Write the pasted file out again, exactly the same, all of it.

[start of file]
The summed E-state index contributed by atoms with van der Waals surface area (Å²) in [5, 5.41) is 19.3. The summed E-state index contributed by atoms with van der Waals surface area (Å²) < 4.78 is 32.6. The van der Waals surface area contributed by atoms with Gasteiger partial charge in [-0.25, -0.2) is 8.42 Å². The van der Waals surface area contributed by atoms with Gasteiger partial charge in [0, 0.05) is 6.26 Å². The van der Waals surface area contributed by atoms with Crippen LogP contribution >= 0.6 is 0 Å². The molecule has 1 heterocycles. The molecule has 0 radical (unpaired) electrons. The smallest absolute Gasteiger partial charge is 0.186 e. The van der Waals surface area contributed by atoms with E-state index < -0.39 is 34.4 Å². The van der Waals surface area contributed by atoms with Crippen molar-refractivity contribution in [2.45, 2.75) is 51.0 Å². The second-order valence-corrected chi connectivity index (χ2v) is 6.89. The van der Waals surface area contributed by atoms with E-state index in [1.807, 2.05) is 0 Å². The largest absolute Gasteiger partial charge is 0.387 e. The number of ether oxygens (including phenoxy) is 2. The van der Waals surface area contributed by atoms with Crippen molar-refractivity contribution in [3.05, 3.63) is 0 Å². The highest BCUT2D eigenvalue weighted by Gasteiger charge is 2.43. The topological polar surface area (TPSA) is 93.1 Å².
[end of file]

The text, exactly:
The summed E-state index contributed by atoms with van der Waals surface area (Å²) in [5, 5.41) is 19.3. The summed E-state index contributed by atoms with van der Waals surface area (Å²) < 4.78 is 32.6. The van der Waals surface area contributed by atoms with Gasteiger partial charge in [-0.25, -0.2) is 8.42 Å². The van der Waals surface area contributed by atoms with Gasteiger partial charge in [0, 0.05) is 6.26 Å². The van der Waals surface area contributed by atoms with Crippen LogP contribution >= 0.6 is 0 Å². The molecule has 1 heterocycles. The molecule has 0 radical (unpaired) electrons. The smallest absolute Gasteiger partial charge is 0.186 e. The van der Waals surface area contributed by atoms with E-state index < -0.39 is 34.4 Å². The van der Waals surface area contributed by atoms with Crippen molar-refractivity contribution in [2.45, 2.75) is 51.0 Å². The second-order valence-corrected chi connectivity index (χ2v) is 6.89. The van der Waals surface area contributed by atoms with E-state index in [1.807, 2.05) is 0 Å². The largest absolute Gasteiger partial charge is 0.387 e. The number of ether oxygens (including phenoxy) is 2. The van der Waals surface area contributed by atoms with Crippen molar-refractivity contribution in [3.05, 3.63) is 0 Å². The highest BCUT2D eigenvalue weighted by Gasteiger charge is 2.43. The topological polar surface area (TPSA) is 93.1 Å².